Shoes Glorious Shoes

Originally acting as a protector of the feet, the shoe has since developed into an expression of personal identity. The decoration and design of shoes has varied dramatically through time and from culture to culture. One of the most notable design features of the shoe is the elevated heel, which in western fashion has been used to enhance stature, status and sex appeal.

In Europe from the 16th and 17th centuries, chopines stand out as the most extravagant examples of early elevated shoes. The Venetians made the chopine into a status symbol revealing wealth and social standing for women. Tourists to Venice often remarked on the outrageously high chopines, claiming that they were “invented by husbands who hoped the cumbersome movement that entailed would make illicit liaisons difficult” (McDowell 1989). Not only were these types of shoe aesthetically pleasing but they also considerably reduced movement, much like the lotus shoes of China.

Brown silk lotus shoe, 1700-1899

Heels were an indicator of wealth and status for both men and women throughout Europe in the 17th and 18th centuries. In France, wearing heels even became a regulated expression of political privilege. In the court of King Louis XIV (reign 1643-1715) only those granted access to his court were allowed to wear red coloured heels and no heels were allowed to be higher than his own!

Female shoe with 'Louis' style heel of the time.

For almost forty years, heels were nowhere to be seen in fashionable Western footwear. With the increase of wide paved boulevards in cities such as Paris and New York, a new age of promenading, café culture, and window shopping developed in the mid 1800’s. As wealthy women indulged in these new pastimes, fashionable footwear became sturdier. The high heel reappeared and was now seen as a distinctly feminine form of footwear.

By the turn of the 20th century, the social and political opportunities for women increased dramatically and women began to participate in what had previously been considered masculine privileges. They did so wearing heels. As clear signifiers of female gender, high heels helped to counter arguments that new freedoms could only be gained at the loss of femininity

Black satin bar shoe, 1914

Despite the deprivations of a wartime economy, high heels were very fashionable in the 1940s. Using materials that were not rationed, such as wood straw, and snakeskin, shoemakers were able to create shoes that were literally and metaphorically uplifting during the darker years of the forties.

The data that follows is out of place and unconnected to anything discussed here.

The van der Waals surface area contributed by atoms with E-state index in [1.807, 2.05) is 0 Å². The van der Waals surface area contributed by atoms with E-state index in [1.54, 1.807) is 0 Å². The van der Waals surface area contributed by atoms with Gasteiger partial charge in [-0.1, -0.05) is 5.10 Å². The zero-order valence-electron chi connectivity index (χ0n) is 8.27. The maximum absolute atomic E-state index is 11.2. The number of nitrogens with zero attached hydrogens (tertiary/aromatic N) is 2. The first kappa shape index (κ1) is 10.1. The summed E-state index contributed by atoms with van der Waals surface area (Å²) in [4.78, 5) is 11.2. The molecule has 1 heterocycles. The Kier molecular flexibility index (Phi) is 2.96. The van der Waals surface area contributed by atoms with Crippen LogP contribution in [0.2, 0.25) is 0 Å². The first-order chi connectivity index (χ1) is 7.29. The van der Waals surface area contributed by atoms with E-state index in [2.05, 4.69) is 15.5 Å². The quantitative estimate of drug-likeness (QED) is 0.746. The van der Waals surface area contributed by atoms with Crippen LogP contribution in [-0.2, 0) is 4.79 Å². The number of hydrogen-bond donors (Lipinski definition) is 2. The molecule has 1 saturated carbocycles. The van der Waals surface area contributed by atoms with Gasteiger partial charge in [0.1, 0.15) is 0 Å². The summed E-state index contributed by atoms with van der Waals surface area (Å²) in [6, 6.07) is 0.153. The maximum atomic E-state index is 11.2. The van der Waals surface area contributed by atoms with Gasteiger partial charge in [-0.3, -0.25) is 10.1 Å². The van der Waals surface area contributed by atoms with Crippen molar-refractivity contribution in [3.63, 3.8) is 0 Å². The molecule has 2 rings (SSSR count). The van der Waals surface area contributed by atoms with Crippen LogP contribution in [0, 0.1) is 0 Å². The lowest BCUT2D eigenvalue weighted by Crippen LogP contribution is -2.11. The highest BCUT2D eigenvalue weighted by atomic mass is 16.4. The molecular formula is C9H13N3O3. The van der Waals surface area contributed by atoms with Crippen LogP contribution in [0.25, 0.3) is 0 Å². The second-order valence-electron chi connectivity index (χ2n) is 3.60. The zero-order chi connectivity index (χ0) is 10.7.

Brown leather court shoe, 1942-1949

Once World War II ended, the platform quickly went out of style. As men reclaimed their civilian jobs, a renewed emphasis on domesticity encouraged women to return to the house and homemaking. Fashion stressed femininity and the vogue for the stiletto enhanced the stylish hourglass figure by repositioning the stance of the body causing the chest and hips to jut out. The iconic stiletto, with its high needle-like heel, pointy toe and elegant contour, has remained a fashion staple for over half a century.


The youth of the 1970s continued to explore the new opportunities opened up by 1960s counter culture. The challenges to proscribed modes of gender ushered in a fashion for androgyny and unisex style. For the first time since the aristocratic age, men wore elevating shoes. Male rock stars popularized the fashion by wearing extremely high platforms and their fans soon followed in these footsteps!

Brown two tone leather platform shoes, 1974

Today, the catwalks are over flowing with high heels. Celebrated shoe designers such as Manolo Blahnik, Jimmy Choo and Christian Louboutin conjure images of luxury, style and lavishness. After five hundred years and an ever increasing shoe obsessed society, it’s safe to say high heels act as an enduring expression of personal style, identity and individuality and will probably continue to do so!


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